Why Does the Senior Bowl Really Matter?

Ryan McCrystalFeatured ColumnistJanuary 23, 2013

Jan 21, 2013; Fairhope AL, USA; Senior Bowl south squad players line up for warm up drills before their practice at Fairhope municipal stadium. Mandatory Credit: John David Mercer-USA TODAY Sports

The 2013 NFL Draft season is in full swing, and we're in the midst of one of the most important weeks of the season. Prospects, scouts, general mangers and coaches have descended upon Mobile, Alabama for the Senior Bowl.

But skeptics of the entire draft process have always questioned the importance of the Senior Bowl. After all, it is only an All-Star game. 

So does the Senior Bowl really matter? Can we actually learn anything as we watch these prospects run around the field in shorts?

The answer to both questions is an emphatic "yes," but the degree to which the Senior Bowl is meaningful depends on a few variables that differ from prospect to prospect. 

The first variable is the player's position.

Scouts are most interested in watching one-on-one matchups because they eliminate any outside factors that may influence a player's performance. Players who engage in one-on-one matchups during the course of game play can show the most in practice.

For this reason, when the cornerbacks and receivers match up in one-on-one drills, you'll see scouts flock to that area of the field. This is arguably the most realistic drill than can be run in practice, and it gives scouts a good feel for the speed, quickness and strength of each player. 

The offensive linemen versus defensive linemen drills are the other key matchups scouts focus on during the one-on-one drill sessions.

While scouts can't get a full picture of a prospect during these drills, the scouts are able to focus on the prospect's skills in passing situations. The offensive linemen can demonstrate their ability to get out of their stance quickly and show off their footwork. Defensive lineman are able to show their array of pass-rush moves. 

In both of these one-on-one drills, coaches also have the ability to manipulate the situation.

They can pair a bull rusher with a finesse offensive lineman to see how he holds up. Or they can pair a 6'4" receiver with an undersized corner to see how he handles the disadvantage. These types of matchups allow the scouts to get answers for specific questions that may be lingering on certain prospects. 

The other key variables that affect the importance of the Senior Bowl is where the prospect played college ball and how much experience he had at a high level.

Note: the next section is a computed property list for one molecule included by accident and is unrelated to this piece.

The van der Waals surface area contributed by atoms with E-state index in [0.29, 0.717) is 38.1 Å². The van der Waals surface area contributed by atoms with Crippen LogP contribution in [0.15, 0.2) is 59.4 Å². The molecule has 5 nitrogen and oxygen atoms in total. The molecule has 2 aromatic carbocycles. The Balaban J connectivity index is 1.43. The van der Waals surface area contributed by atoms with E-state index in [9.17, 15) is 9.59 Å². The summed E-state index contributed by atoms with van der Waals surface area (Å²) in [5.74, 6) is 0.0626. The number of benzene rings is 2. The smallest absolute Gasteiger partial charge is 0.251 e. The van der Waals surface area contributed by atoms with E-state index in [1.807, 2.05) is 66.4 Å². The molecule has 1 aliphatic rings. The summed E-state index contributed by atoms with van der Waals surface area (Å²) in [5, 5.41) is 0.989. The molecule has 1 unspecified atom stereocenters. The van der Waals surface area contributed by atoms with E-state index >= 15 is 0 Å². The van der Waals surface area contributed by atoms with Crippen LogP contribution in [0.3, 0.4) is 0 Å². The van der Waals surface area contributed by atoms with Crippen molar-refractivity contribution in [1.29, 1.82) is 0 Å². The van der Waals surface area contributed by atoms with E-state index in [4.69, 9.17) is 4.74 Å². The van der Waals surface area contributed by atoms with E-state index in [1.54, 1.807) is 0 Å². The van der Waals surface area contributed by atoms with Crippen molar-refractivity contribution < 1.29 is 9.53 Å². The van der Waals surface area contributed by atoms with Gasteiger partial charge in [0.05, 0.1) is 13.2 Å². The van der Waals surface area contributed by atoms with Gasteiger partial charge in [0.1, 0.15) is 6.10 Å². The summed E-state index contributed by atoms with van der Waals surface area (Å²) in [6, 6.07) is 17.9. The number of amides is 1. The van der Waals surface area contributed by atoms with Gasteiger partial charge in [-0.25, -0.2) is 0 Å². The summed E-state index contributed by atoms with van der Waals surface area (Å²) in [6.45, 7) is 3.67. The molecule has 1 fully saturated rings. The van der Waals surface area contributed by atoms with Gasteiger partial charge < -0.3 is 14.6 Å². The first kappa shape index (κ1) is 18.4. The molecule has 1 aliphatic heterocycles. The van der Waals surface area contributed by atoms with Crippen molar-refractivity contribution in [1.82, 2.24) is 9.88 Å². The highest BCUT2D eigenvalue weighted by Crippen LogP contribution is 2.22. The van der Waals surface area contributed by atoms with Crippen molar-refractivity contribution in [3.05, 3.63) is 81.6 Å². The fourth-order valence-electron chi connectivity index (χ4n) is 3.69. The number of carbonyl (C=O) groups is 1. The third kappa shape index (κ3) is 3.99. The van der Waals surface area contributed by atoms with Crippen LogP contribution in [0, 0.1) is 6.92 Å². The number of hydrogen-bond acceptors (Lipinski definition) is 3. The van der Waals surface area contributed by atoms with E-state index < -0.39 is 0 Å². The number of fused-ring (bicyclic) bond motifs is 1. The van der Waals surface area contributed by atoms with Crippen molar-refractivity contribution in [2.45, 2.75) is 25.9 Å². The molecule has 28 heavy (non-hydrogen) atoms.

Scouts enter Senior Bowl week with very few questions about three-year starters from the SEC, but prospects from conferences such as the MAC, or those from the FCS level, need to prove themselves against other elite prospects. 

Scouts already have expectations for these low-level prospects, but the Senior Bowl provides them an opportunity to confirm their opinions.

For example, Central Michigan left tackle Eric Fisher entered Senior Bowl week as a potential Top 10 pick, but scouts still want to see how he holds up against elite pass-rushers from the SEC or Pac-12.

Additionally, they want to compare his performance against these defenders to the performances of other prospects who may have more experience at the elite level.

Fisher won't fall from Top 10 to the second round with a poor showing, but his place on draft boards could be altered slightly since he entered this week with more unanswered questions than a prospect from the SEC such as Alabama's D.J. Fluker.

Another area that scouts and coaches focus on during Senior Bowl practices is each player's football intelligence. The Senior Bowl represents the first chance for many of those in attendance to see how players respond to coaching and how quickly they can adjust to suggested changes in their style of play. 

The Senior Bowl also allows scouts to see how much players already know about the nuances of the game.

A great example of this occurred during Monday's practice when Marshall wide receiver Aaron Dobson broke the huddle early. Raiders head coach Dennis Allen pulled him aside and let him know that by leaving early, he's tipping off the defense that the ball is probably not coming his direction.

This example is a small interaction, but the way in which a player handles these situations gives everyone watching a glimpse into what it would be like to have that player on the field and in the locker room. 

Ultimately, none of these examples will make or break a prospect's draft stock. 

The Senior Bowl is about getting answers to lingering questions.

It gives scouts and coaches the opportunity to get to know the players and put the finishing touches on their scouting reports. Scouts who have spent an entire season watching each prospect already have a strong opinion, which won't be dramatically influenced by the events of this week.

But the opportunity to have an up-close look at a prospect is far from insignificant.